In August, Republican presidential hopeful Jeb Bush tried to deflect controversy over his criticism of so-called “anchor babies” by clarifying that he was “talking more about Asian people” and not about Hispanics. This comment stoked yet more criticism, but there is a tiny grain of truth in Bush’s comments: Asians are on track to become the fastest-growing U.S. population in the next half-century.
From now until 2065, the overall U.S. population will increase by 36% to 441 million people, according to a recent Pew Research Center study. Asian immigrants and their kids will make up 88% of the increase.
“Migration from Latin America, particularly Mexico, has slowed sharply,” study co-author Mark Lopez told The Wall Street Journal. “Meanwhile, Asian immigration has been steadily rising, especially from China and India.”
The U.S. has had a checkered and contradictory past when it comes to Asian immigration, explains sociologist Morrison G. Wong in a 1986 paper analyzing this history. Railroads and economies have been dependent on this population, yet fear of the “yellow horde” led to the passage of various immigrant exclusion acts. Due to the unique demographics of the Asian immigrant population, they are considered a “model minority,” while being closer to the poverty line than their American counterparts. Wong predicted (correctly, it turns out) that immigration would continue to grow quickly, in part due to “family-chain migration,” or successful immigrants trying to bring their extended families over as well, and suggested that the influx and impact of immigrants would most affect the policy and budgets of the Western states.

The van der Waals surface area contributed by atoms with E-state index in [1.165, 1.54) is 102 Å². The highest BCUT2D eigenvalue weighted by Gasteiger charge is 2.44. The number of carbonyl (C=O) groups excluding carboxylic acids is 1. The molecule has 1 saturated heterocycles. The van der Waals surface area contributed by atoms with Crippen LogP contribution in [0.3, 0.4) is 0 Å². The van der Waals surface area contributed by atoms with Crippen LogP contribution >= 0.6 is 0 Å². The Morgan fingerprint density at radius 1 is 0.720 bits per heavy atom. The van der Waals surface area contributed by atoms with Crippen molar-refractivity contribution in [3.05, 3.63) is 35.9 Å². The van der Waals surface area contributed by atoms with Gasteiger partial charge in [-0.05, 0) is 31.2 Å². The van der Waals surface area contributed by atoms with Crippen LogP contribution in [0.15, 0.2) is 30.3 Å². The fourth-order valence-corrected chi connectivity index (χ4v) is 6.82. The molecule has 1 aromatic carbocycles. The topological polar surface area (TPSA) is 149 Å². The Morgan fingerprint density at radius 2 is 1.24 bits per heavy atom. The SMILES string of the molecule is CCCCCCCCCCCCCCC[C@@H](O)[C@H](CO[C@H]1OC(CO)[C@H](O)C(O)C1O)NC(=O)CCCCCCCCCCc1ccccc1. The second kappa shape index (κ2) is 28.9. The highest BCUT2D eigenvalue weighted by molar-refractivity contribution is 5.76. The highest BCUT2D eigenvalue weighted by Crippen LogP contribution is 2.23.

The first Asian group to immigrate to the U.S. was the Chinese, who often gravitated toward California and its opportunities for gold. They were quickly followed by the Japanese and Koreans; later, Filipinos immigrated to very specific areas, most notably Hawaii.
At nearly every stage, Asian immigrants felt the hostility of white workers who considered them scabs who could undercut wages. The first major anti-Asian piece of legislation was the Chinese Exclusion Act of 1882. A few decades later, the National Origins Quota Act of 1921 declared that the number of new immigrants allowed from any group annually could only be 3% of that nationality’s 1910 population. In 1924, the Johnson-Reed Act tweaked the numbers to be even stricter: 2% of the 1890 population.
Reform came in the 20th century. The Immigration Act of 1965 abolished these quotas. Subsequently, each country received a limit of 20,000 immigrants annually, with spouses and dependents exempt from being additionally counted. From 1965 until 1981, Asian immigration increased almost tenfold, with an increase from every country except Japan.
Recent Asian immigrants represent an anomaly, Wong wrote, not only because of their numbers, but because they tend to be more educated and more likely to be members of the professional class than non-Asian immigrants. As of 1986, general family income was about $2,000 higher than U.S. counterparts, though male Asian immigrants made less than their U.S. counterparts (with the notable exception of, again, Japan). The population skewed younger, but the fertility rate overall didn’t differ too much from the American rate.
One of Wong’s most interesting findings is that increased Asian immigration has more of an effect on the state level than on the national level. Asian immigrants disproportionately live in the West, especially California, and this effect grows due to the aforementioned “family-chain migration” pattern. Further, they usually live in large cities, which creates more dependency on the policies and resources offered by urban areas. Since the western states have the higher burden of accommodating new immigrants, they will uniquely need to change their educational and social service organizations. For example, the high number of Asian immigrants in California creates the need for more expansive bi-cultural and bilingual educational programming, a need that a Midwest state is less obligated to fulfill.